You’ve sent out emails. You’ve built landing pages. You’ve put together Facebook and Google AdWords campaigns. You’re using Google Display ads to retarget anyone who visits your website or your landing pages.
You’ve got an email capture form on every page of your site and your landing pages. You’re offering a downloadable freebie or a coupon to get people to opt-in.
You’re doing everything right. Everything all of the marketing gurus and the blogs say you should be doing.
But no one’s buying.
No one is coming into your store, coupon in hand. No one is clicking your “Buy Now” buttons. No one is calling for an estimate.
“Why?” You scream. “Why aren’t you people buying? I’m doing everything right! You’re supposed to respond like Pavlovian dogs, according to everything I’ve read, and seen, and paid obscene amounts of money to learn…”
Why should they buy? Is your customer poised and ready to buy anything and everything they see, hear about or try? Or is your customer overwhelmed by the amount of advertising they see every day?
See, everyone, regardless of what problem they need to solve, has a point at which that problem is foremost in their minds. I like to refer to it as being **ON FIRE!**
That’s the point when they come into your store or click your buttons. Truth is, your customer may be genuinely interested. They may just not be ready to buy.
The Buyer’s Journey
There’s something called the buying cycle, or the buyer’s journey. Everyone goes through this cycle (including you) every time they make a purchase.
It has 4 basic phases:
- Awareness: A potential customer becomes aware of your brand and your product.
- Research: A potential customer researches your product to see if it will solve their problem.
- Consideration: A potential customer weighs your product against others to determine if your product is a better solution than others available on the market.
- Purchase: A potential customer buys your product and becomes an actual customer.
Until your customer reaches the consideration and purchase phases, nothing you do will affect their desire to click that buy button or hand over their credit card.
So what’s a savvy business owner to do? How do you lead your potential customers along this buyer’s journey?
Funnily enough, you have all of that set up and ready to go. You may just need to tweak it a bit.
Becoming the Guide
If people aren’t ready to buy, they’re not going to respond to all of your advertising, follow-up and selected promotions. It doesn’t matter how hard you try. Your customer has to have a problem. They have to need something. And until they need something, you’re not the solution to their problem.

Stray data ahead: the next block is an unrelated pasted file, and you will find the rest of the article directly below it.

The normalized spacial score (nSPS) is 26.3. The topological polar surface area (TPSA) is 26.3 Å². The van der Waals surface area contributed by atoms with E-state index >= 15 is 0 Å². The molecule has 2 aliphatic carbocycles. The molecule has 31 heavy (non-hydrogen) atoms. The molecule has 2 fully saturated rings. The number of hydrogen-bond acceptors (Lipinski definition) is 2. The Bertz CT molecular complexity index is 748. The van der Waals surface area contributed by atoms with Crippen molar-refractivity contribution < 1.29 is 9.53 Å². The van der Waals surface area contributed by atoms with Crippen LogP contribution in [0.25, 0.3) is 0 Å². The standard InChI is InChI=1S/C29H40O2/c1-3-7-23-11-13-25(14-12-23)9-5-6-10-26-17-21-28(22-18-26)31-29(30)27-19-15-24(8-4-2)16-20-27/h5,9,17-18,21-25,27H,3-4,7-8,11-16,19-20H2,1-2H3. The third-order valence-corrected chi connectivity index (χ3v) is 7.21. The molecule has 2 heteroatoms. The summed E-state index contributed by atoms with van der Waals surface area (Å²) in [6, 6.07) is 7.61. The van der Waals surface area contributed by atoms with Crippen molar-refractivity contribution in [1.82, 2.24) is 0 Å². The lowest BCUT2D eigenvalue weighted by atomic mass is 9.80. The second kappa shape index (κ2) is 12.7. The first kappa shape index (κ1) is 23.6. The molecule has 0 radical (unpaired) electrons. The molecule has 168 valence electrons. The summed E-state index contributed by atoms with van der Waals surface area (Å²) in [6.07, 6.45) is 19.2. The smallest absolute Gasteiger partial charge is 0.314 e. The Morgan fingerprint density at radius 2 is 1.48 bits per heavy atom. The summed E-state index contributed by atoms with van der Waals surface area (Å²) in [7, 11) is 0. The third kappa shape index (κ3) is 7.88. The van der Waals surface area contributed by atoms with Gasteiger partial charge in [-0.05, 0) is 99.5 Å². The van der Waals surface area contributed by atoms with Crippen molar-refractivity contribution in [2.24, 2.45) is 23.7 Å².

So how do you fan the flames of your buyer’s journey? How do you make things so hot that they just need to make that purchase or sign the contract to engage your services?
You guide your potential customers along every step of the buyer’s journey.
I’m going to get a bit geeky on you for a moment.
Joseph Campbell, a famous anthropologist, documented something called the “hero’s journey.” If you’ve seen Star Wars (preferably the original trilogy) you’ve seen this journey in action. This is what the buyer’s journey is based off of.
At the start of their journey, the hero must receive the call to adventure, refuse the call and then meet their mentor, the person who guides them along their journey to their final victory or accomplishment. In Star Wars (the original trilogy), the hero is Luke Skywalker. The guide is Obi-Wan (Ben)Kenobi.
In the buyer’s journey, your potential customer is the hero. You are the guide.
A lot of companies make this mistake. They assume that they are the hero in the buyer’s journey. They position themselves as the hero in all of their marketing, which turns off the buyer completely.
If you want to get the customer, you are the mentor. Your job is to help the buyer to find their destiny. Which is ultimately your product or service. So channel your inner Obi-Wan Kenobi and learn to guide your potential customer to their ultimate destiny; becoming your customer.